RRSP – Registered Retirement Savings Plan
RRSP – Registered Retirement Savings Plan
The RRSP or more commonly referred RSP (Retirement Savings Plan) these days, was introduced in 1965. The purpose was to create a account for retirement. ( TFSA wasn’t around until 2009) RRSP’s can hold various types of investments including gics, stocks, mutual funds, savings accounts, foreign investments, bonds and income trusts.
Start to Finish of A RRSP
You can start depositing to a rrsp account as soon as you earn a income and report it to the Canada Revenue Agency. You can contribute to your RRSP until December 31st of the year you turn 71. At that time you must convert your rrsp to a RRIF (Registered Retirement Income Fund)
You can contribute up to 18% of your earned income each year, up to your annual limit. Canadian’s generally have a lot of remaining contribution room from previous year’s and that can be contributed as well if you get a nice lump sum of money. (We are currently thinking of refinancing our mortgage to take advantage of this) To find out your total limit to contribute check out your Notice of Assessment on the Canada Revenue Agency’s website.
The deadline to contributing to the previous tax year is March 2nd. Ie for 2019 taxes you can contribute until March 2nd 2020.
Canada has 5 different Federal personal income tax brackets (2020 Rates)
- first $48,535 15%
- over $48,534 up to $97,069 20.5%
- above $97,069 up to $150,473 26%
- over $150,473 up to $214,368 29%
- in excess of $214,368 33%
Source – Canada Revenue Agency
We also have Provincial Taxes on Top Too
Each provinces rates are different. Check Your provincial rates here
I’ll use Ontario’s 2020 tax rates as a example, since I live here
- 5.05% on the first $44,740 of taxable income
- 9.15% on the next $44,742,
- 11.16% on the next $60,518,
- 12.16% on the next $70,000,
- 13.16 % on the amount over $220,000
Add these percentages to your federal rate to come up with your total taxable percentage.
Lets do an Example. Say you live in Ontario and you make $90,000 a year. You are in the 20.5 federal rate and the 11.16% provincial rate. Bringing your current tax rate to 31.66%. So if you contributed $15,000 to your rrsp this year, you would get $4,749 back when filing your 2017 tax return. There are a bunch of tax calculators out there, play around with them.
It would be a good idea for the person in the highest tax bracket to max out their RRSP before contributing to your spouse’s. If you have some work rrsp match or anything definitely do that. Free money always wins. If your in the bottom tax bracket it’s probably a good idea to max your tfsa first, because you will be in the same tax bracket come retirement and now all the money you made on your investment is getting taxed as well. Also if you feel you will be moving up in tax brackets soon maybe wait until that promotion to receive more taxes back come tax time.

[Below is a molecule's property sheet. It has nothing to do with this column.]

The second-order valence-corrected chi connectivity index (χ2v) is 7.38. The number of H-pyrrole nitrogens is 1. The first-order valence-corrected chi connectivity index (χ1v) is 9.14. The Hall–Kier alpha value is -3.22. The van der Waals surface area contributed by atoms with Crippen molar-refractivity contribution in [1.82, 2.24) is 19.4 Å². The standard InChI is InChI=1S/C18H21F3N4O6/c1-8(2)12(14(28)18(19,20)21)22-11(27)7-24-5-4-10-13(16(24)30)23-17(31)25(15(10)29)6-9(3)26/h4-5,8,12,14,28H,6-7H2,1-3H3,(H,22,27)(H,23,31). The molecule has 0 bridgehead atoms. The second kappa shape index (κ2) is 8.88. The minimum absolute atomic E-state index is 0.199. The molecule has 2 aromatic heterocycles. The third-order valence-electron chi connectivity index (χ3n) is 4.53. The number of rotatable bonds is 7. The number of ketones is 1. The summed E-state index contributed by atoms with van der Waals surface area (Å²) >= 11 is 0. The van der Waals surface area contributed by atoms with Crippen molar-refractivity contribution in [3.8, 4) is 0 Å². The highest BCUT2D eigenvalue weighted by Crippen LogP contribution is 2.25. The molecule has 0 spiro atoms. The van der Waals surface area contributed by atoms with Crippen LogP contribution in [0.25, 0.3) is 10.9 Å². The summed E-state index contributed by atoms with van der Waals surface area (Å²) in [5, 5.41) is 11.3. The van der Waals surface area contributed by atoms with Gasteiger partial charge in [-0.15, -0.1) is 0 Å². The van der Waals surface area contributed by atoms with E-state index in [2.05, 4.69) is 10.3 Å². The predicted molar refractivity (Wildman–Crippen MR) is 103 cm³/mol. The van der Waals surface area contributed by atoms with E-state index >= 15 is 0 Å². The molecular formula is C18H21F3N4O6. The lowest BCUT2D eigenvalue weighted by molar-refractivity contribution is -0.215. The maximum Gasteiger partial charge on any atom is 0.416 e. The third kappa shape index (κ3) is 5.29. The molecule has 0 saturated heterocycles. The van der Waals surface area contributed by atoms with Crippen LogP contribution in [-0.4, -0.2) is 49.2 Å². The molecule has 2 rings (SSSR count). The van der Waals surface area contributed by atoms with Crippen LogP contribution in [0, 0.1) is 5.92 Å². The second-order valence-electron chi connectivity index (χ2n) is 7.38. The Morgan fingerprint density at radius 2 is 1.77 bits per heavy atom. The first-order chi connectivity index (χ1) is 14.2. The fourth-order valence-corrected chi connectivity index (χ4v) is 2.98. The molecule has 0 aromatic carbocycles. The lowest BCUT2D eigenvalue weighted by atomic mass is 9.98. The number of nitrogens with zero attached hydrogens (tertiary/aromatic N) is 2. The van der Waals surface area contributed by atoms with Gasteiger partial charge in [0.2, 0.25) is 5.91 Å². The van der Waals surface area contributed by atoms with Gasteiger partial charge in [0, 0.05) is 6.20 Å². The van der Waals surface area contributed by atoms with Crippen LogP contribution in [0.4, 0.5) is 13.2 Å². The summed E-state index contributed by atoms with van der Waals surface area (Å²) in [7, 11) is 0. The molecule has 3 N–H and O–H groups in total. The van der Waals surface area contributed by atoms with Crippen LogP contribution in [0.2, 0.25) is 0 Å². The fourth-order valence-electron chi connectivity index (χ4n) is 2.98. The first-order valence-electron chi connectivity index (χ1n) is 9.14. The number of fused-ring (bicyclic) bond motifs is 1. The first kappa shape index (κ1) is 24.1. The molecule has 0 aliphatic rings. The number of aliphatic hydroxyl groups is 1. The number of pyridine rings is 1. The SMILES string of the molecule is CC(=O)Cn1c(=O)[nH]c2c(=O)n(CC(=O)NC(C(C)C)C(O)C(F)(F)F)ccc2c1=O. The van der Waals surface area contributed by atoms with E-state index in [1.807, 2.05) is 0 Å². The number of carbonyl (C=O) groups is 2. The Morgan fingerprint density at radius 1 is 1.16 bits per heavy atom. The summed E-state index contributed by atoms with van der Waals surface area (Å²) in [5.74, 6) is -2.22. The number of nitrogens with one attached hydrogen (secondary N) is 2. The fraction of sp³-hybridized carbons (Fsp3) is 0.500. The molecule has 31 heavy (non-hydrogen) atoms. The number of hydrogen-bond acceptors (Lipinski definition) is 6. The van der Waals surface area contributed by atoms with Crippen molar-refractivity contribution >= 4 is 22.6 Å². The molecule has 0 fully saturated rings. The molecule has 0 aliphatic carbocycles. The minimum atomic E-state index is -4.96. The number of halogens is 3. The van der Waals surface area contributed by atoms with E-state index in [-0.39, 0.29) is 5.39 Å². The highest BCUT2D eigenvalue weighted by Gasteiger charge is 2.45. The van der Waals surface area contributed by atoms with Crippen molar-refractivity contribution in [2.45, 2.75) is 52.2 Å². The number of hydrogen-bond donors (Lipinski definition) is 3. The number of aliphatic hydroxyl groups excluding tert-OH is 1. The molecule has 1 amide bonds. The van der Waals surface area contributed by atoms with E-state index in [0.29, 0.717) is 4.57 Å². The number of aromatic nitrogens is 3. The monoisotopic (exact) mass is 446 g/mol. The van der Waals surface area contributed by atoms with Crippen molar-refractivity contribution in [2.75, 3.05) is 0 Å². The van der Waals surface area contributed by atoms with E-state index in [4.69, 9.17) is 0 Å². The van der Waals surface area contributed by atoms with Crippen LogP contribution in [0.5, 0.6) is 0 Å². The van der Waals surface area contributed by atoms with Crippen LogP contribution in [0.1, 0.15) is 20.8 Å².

Spousal RRSPs were designed so that incomes could be split in households where one party earns significantly more than the other, reducing the overall income tax bill. The higher income partner contributes to the spouse’s RRSP, and later, when that spouse withdraws income – as long as certain waiting-period rules are met – that cash is attributable to the lower earning spouse, who is likely in a lower tax bracket.
Generally speaking I wouldn’t withdrawal any money from a RRSP before retirement, You will have to pay income taxes on those funds. (at your current rate) You will also permanently lose that contribution room you used to make that contribution. There are 2 times where you could definitely could though.
First Time Home Buyers Plan
We personally did this, RRSP holders can use the First Time Home Buyers’ Plan, which allows for a maximum of $25,000 to be withdrawn tax free, with 15 years to repay it back into the RRSP
Lifelong Learning Plan
Those going to school can take out $10,000 tax free per year over two years as part of the Lifelong Learning Plan, with 10 years to pay it back.
Differences Between a TFSA and RRSP
The main difference between a Tfsa and Rrsp is the Tfsa contributions are made from already taxed money, and you can withdraw from your tfsa at any time. All the income gained in a tfsa is tax free.
While the RRSP credits the taxes paid on every dollar you contribute to an eligible RRSP account back come tax time. One big advantage over the TFSA is foreign dividends don’t get a withholding tax on them.
All the money made in the RRSP grows tax free until you start withdrawing your money. At that time you will be taxed at your current tax rate. Generally speaking you should have a lower tax rate because you are no longer working. If you plan to be making more money in retirement than you currently do (ie Real estate Empire) the tfsa would be a better retirement account for you.
The Retirement Savings Plan is just another great tool the government has created to promote saving for the future. I think if you use the RRSP and TFSA together you will have a fantastic financial future!
What do you max out first? The tfsa or RRSP. That’s a hard question and only you can decide that. What will your future retirement look like?
Personally we have decided to focus on the rrsp at the moment. It would be great to diversify our portfolio more and the US market has a lot more options out there than here in Canada. The money back at tax time would probably be contributed to our tfsa account.
If You have any questions feel free to ask
Hey I’m Rob, creator of Passive Canadian Income.
In 2011 me and my wife had almost $60,000 in debt and a negative $7,000 Net Worth. Through hard work and financial education we paid all that off. Now we are focusing on increasing our Passive Income Streams to make the money work for us. Feel Free to Follow along the Journey by clicking the Social Media links below or subscribing to get notified of new posts on the sidebar.